Thursday, June 5, 2014
Write with Impact Definition: Courage/Comfort
As writers we are all familiar with the hero’s journey, whether we choose to use that concept in our novels or not. And sometimes the criteria for what we first consider to be heroic characteristics can be multi-layered and even opposite.
One of the most interesting assignments I gave my college students was an essay assignment where they compared and contrasted definitions and interpretations re heroes and celebrities and everyday people. An article on Rosa Parks stated, “Perhaps the most interesting thing about her was how ordinary she was.” Almost every essay submitted included this quote.
And almost every essay came down to an opinion that courage defined a hero. The courage to act in a difficult situation that might be considered life threatening, as well as the sheer courageous action of a parent getting up every morning and taking care of the family. Most defined courage as commitment in action.
That perception of courage also became a comfort, because these young college students recognized that, while celebrities might rise and fall, commitment was a choice open to everyone—every day. And that often the courage may go ignored or unappreciated yet the ‘hero’ persevered regardless. It gave others hope to face their difficult circumstances.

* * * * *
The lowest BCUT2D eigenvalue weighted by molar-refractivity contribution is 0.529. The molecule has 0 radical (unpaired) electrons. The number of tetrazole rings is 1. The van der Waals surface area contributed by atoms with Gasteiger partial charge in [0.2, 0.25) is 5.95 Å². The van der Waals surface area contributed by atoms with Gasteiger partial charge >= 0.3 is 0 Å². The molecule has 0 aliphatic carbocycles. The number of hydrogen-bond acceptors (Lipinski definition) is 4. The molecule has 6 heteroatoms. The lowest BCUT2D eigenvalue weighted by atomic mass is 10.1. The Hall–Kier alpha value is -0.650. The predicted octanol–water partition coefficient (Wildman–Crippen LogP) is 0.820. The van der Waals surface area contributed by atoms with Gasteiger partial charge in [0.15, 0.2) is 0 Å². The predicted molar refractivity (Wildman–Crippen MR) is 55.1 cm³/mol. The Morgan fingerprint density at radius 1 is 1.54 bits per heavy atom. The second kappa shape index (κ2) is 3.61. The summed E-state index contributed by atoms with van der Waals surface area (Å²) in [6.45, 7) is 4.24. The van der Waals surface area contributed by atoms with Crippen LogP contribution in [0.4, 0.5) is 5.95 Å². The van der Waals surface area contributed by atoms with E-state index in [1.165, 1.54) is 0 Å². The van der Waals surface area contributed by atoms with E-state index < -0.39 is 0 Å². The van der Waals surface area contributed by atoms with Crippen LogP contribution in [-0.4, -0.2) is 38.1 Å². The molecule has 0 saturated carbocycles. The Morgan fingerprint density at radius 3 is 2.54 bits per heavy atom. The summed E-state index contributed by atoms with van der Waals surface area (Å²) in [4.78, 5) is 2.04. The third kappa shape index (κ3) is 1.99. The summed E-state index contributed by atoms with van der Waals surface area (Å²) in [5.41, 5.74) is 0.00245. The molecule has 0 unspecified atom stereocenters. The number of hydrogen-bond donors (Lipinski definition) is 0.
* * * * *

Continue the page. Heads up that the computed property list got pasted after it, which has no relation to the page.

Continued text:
Some stories require the celebrated hero, but for impact the core commitment needs to be grounded in everyday reality. There is a trust that this hero would be just as faithful day in and day out. Impact recognizes the courage of an extremely shy character speaking up in a public meeting, or an energetic rather loud extravert sitting quietly so as not to frighten a young child.
Our stories can resonate more deeply when we recognize and sustain the heart courage in action of our characters, especially the ordinary ones.
Share: What attributes define your heroes?
Read deep, marcy